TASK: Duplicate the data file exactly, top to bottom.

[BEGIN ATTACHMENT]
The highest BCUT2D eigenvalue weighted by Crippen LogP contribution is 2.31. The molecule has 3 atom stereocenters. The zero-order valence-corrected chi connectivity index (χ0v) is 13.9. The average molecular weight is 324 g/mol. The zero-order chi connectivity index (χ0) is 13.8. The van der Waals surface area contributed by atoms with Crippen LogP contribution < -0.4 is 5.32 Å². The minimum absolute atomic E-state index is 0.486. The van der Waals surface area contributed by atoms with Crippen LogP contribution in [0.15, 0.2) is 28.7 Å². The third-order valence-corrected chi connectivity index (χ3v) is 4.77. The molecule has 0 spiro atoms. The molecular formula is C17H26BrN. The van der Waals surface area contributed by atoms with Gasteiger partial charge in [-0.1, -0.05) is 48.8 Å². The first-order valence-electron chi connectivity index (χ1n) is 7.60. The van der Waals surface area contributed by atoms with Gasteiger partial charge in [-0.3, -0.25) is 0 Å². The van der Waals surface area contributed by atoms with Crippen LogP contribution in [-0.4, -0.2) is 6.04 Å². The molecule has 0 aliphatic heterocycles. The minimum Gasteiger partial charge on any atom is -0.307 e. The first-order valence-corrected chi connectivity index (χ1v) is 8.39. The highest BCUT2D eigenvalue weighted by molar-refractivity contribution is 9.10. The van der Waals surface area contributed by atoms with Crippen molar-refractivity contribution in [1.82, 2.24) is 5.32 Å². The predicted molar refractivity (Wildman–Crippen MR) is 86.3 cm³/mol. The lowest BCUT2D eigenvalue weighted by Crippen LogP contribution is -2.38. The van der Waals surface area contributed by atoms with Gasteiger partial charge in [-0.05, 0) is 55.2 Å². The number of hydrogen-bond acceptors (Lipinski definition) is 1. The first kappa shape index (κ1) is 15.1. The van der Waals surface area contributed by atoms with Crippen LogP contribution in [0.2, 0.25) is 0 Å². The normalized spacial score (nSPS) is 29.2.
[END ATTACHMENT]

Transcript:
The highest BCUT2D eigenvalue weighted by Crippen LogP contribution is 2.31. The molecule has 3 atom stereocenters. The zero-order valence-corrected chi connectivity index (χ0v) is 13.9. The average molecular weight is 324 g/mol. The zero-order chi connectivity index (χ0) is 13.8. The van der Waals surface area contributed by atoms with Crippen LogP contribution < -0.4 is 5.32 Å². The minimum absolute atomic E-state index is 0.486. The van der Waals surface area contributed by atoms with Crippen LogP contribution in [0.15, 0.2) is 28.7 Å². The third-order valence-corrected chi connectivity index (χ3v) is 4.77. The molecule has 0 spiro atoms. The molecular formula is C17H26BrN. The van der Waals surface area contributed by atoms with Gasteiger partial charge in [-0.1, -0.05) is 48.8 Å². The first-order valence-electron chi connectivity index (χ1n) is 7.60. The van der Waals surface area contributed by atoms with Gasteiger partial charge in [-0.3, -0.25) is 0 Å². The van der Waals surface area contributed by atoms with Crippen LogP contribution in [-0.4, -0.2) is 6.04 Å². The molecule has 0 aliphatic heterocycles. The minimum Gasteiger partial charge on any atom is -0.307 e. The first-order valence-corrected chi connectivity index (χ1v) is 8.39. The highest BCUT2D eigenvalue weighted by molar-refractivity contribution is 9.10. The van der Waals surface area contributed by atoms with Crippen molar-refractivity contribution in [1.82, 2.24) is 5.32 Å². The predicted molar refractivity (Wildman–Crippen MR) is 86.3 cm³/mol. The lowest BCUT2D eigenvalue weighted by Crippen LogP contribution is -2.38. The van der Waals surface area contributed by atoms with Gasteiger partial charge in [-0.05, 0) is 55.2 Å². The number of hydrogen-bond acceptors (Lipinski definition) is 1. The first kappa shape index (κ1) is 15.1. The van der Waals surface area contributed by atoms with Crippen LogP contribution in [0.2, 0.25) is 0 Å². The normalized spacial score (nSPS) is 29.2.